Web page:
Let’s Go Wild
When the grind of modern life—endless emails, Facebook rants, that wretched construction on I-35—gets to be too much, there is but one remedy: to get out and revel in the most uncivilized corners of Texas. From the rough waters of the Devils River and the eerie bayous of Caddo Lake to rugged Palo Duro and the Rio Grande jungle, here are eighteen places that will reconnect you with our world at its wildest.
We need wilderness preserved—as much of it as is still left, and as many kinds—because it was the challenge against which our character as a people was formed,” wrote Wallace Stegner in 1960. In his now famous “Wilderness Letter,” the Pulitzer Prize–winning author was addressing the Outdoor Recreation Resources Review Commission, a newly formed body whose mandate from Congress was to identify and help protect public recreational areas. It was a time of growth in America, and nature was in retreat: a proliferating highway system was ferrying automobiles all over the land, forests were being felled, wild rivers were being dammed. Stegner, whose love of land had been shaped by a childhood in the West, implored the commission to preserve the country’s wild spaces as a collective spiritual resource.
Stegner did not specifically address Texas in his letter, but his eloquent case for wilderness as a piece of our identity surely resonated four years later in the mind of one particular Texan, Lyndon B. Johnson, when, as president, he signed a law that revolutionized America’s relationship to its wild spaces. The Wilderness Act of 1964, supported almost unanimously by Congress, gave 9.1 million of the country’s unspoiled acres immediate protection and provided for the future preservation of additional land (there are more than 105 million acres of protected wilderness today).
As Johnson stood in the White House Rose Garden almost exactly fifty years ago to announce the passage of these new protections, he likely had images of lush Oregon forests and pristine Alaska rivers running through his mind. But might he also have been thinking of the Hill Country he grew up in—that wild frontier land his grandparents had once shared with the Comanche? Of limestone escarpments and Spanish oaks and Indian paintbrush? No doubt.
The act defines wilderness as “an area where the earth and its community of life are untrammeled by man,” and in Texas, as any nature-lover can tell you, finding such areas is often a tall order—because for all of our land, very little of it has not been trammeled. Though we do have some 37,000 acres of federally designated wilderness (most of it concentrated, perhaps counterintuitively, in East Texas rather than out west), that is a paltry amount when you consider that our privately owned land—farms, ranches, forestlands—makes up 142 million acres. So what is a wild man or woman to do? How to escape the tyranny of exhaust fumes and pinging smartphones and go where we can experience, as Stegner put it, “the spiritual renewal, the recognition of identity, the birth of awe”?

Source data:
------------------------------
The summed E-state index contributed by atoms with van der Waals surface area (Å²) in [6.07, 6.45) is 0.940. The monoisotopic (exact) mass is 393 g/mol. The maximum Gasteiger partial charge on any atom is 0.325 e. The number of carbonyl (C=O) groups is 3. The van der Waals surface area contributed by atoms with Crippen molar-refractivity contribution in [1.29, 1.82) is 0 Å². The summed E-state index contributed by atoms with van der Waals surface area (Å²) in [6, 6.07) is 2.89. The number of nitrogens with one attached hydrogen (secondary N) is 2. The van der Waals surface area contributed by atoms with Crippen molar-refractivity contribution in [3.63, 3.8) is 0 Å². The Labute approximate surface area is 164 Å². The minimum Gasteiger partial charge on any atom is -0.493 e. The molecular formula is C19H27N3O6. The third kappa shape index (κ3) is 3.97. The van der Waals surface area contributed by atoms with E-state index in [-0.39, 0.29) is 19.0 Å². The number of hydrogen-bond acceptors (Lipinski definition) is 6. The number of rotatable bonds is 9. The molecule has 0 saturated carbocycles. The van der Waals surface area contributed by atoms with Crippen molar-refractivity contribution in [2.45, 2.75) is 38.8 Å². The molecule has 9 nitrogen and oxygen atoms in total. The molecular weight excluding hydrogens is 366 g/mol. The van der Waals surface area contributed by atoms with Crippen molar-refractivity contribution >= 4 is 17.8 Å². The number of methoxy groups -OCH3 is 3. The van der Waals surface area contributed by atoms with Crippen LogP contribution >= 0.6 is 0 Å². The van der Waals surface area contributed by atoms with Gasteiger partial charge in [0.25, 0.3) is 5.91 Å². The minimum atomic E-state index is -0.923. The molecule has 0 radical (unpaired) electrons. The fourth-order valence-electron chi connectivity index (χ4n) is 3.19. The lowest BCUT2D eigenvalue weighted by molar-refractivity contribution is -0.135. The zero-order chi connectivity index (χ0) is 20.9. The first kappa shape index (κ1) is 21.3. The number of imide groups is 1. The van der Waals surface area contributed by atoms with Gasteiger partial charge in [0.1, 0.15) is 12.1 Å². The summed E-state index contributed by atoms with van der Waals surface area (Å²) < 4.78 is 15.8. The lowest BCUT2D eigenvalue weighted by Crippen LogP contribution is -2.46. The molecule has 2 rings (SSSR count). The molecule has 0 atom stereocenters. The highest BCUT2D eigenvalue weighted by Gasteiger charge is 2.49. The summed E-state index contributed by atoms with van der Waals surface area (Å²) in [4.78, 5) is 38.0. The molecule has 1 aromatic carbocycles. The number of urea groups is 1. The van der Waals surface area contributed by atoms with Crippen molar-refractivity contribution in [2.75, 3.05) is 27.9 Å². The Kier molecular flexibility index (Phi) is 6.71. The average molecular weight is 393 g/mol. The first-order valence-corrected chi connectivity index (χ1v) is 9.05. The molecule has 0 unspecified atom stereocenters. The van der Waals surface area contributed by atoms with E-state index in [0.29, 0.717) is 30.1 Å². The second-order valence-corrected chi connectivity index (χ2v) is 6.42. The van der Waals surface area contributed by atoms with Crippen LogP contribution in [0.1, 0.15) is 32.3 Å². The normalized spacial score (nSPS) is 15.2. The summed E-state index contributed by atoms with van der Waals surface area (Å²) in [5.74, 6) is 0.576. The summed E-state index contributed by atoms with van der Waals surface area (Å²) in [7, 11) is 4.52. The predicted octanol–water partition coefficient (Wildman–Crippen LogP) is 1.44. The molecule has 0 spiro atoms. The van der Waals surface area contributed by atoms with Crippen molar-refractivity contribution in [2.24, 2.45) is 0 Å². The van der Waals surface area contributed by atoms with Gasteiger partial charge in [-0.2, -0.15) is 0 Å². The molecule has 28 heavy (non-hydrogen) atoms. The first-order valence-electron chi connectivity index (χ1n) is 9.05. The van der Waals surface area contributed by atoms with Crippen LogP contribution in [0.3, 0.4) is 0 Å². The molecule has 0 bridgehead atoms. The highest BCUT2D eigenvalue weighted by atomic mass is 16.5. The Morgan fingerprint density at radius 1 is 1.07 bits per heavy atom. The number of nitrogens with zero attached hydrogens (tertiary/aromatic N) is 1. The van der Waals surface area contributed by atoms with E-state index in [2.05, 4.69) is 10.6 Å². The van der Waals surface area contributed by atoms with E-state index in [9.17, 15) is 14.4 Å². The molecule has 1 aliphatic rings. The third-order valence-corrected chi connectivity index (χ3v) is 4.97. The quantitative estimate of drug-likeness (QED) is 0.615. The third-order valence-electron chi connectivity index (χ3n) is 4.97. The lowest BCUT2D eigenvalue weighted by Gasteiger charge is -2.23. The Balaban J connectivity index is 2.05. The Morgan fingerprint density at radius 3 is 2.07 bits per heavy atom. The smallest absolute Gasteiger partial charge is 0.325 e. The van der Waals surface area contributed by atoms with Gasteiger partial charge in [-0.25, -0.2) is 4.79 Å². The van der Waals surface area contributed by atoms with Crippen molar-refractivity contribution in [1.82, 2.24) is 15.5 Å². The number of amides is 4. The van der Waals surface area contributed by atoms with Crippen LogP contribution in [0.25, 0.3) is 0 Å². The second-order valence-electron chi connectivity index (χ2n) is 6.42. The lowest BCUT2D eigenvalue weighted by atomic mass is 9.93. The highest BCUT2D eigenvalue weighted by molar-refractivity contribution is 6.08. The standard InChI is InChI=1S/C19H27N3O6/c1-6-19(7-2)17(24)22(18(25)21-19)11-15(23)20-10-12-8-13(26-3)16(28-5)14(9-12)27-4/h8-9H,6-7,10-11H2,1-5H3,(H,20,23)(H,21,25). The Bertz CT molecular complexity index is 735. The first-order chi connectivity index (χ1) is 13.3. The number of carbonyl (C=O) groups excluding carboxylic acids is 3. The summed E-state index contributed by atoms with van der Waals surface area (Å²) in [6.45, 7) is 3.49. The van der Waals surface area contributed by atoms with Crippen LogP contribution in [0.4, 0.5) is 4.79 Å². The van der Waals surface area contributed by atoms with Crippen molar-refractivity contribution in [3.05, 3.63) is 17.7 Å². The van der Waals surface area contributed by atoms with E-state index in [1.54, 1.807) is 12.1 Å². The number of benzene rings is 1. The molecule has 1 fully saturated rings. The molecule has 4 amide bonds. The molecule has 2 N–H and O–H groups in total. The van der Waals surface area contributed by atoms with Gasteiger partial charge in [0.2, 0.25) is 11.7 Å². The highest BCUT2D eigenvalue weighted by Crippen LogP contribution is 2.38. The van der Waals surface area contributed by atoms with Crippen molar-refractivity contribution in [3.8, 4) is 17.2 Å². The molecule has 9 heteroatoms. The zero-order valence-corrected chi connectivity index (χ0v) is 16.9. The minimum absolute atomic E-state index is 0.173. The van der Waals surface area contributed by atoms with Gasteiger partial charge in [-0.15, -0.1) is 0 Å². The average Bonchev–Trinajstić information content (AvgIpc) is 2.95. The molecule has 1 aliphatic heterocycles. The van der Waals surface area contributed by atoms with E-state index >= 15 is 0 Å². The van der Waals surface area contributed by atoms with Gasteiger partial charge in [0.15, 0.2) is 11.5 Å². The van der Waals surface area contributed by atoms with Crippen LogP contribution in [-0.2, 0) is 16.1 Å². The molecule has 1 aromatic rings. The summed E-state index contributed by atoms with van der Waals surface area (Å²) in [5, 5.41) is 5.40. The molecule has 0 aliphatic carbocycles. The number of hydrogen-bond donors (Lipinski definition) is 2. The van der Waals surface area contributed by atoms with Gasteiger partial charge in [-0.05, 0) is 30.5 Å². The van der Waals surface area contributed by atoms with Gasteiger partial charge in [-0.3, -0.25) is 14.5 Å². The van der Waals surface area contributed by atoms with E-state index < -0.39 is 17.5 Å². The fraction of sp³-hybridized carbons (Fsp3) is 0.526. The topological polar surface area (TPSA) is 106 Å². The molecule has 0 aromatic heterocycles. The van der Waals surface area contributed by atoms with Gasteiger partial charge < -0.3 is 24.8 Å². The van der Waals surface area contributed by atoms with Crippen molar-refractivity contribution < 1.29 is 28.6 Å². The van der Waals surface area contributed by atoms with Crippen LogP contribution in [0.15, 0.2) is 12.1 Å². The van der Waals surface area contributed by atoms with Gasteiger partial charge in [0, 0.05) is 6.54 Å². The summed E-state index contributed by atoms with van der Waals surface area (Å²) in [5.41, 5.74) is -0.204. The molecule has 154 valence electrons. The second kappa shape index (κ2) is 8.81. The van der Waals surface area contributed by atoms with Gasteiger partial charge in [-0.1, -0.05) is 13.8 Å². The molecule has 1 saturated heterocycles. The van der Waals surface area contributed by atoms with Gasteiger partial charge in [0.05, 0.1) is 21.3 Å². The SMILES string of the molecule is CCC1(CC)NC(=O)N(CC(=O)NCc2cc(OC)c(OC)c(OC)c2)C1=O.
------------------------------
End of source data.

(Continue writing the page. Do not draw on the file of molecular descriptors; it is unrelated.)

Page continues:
Fortunately, Texas does not lack for wild places. There are corners like the Devils River or Palo Duro Canyon or McKittrick Ridge, which, despite human footprints, remain savage—where you are at the undeniable mercy of weather and wildlife, and where no amount of book-learning or web-surfing (um, not that there’s Wi-Fi out there) can spare you from trouble. There are also spots like Goat Island or Sabal Palm Sanctuary, where the primordial diversity of the flora and fauna restores your sense of place in the natural world. And there are sites like Boquillas Canyon, where a slow float down the Rio Grande inspires thoughts of the transcendent and reveals the stars as you’ve never seen them. Even certain swaths of private land, like the King Ranch or Pinto Canyon, so unpopulated that they are by definition wild, allow for exploration if you go about it the right way.
But you have to know what that way is. With this in mind, we recently sent Houston travel writer Dan Oko on a months-long quest to unearth fourteen destinations where Texas still reveals itself in all of its gloriously unrestrained wildness. Four other writers—Rick Bass, Matt Bondurant, S. C. Gwynne, and Kate Murphy—each endeavored to wander into the wild in some fashion as well. Broadly speaking, these places are gnarly—no water, no services, no cellphone reception—but they are also among the most beautiful, the most humbling, the most transformative.
“If future generations are to remember us with gratitude rather than contempt,” declared LBJ, “we must leave them more than the miracles of technology. We must leave them a glimpse of the world as it was in the beginning.” Let us linger over the following list, yearn for the wildness still in our land, and then go seek the dawn. —Katharyn Rodemann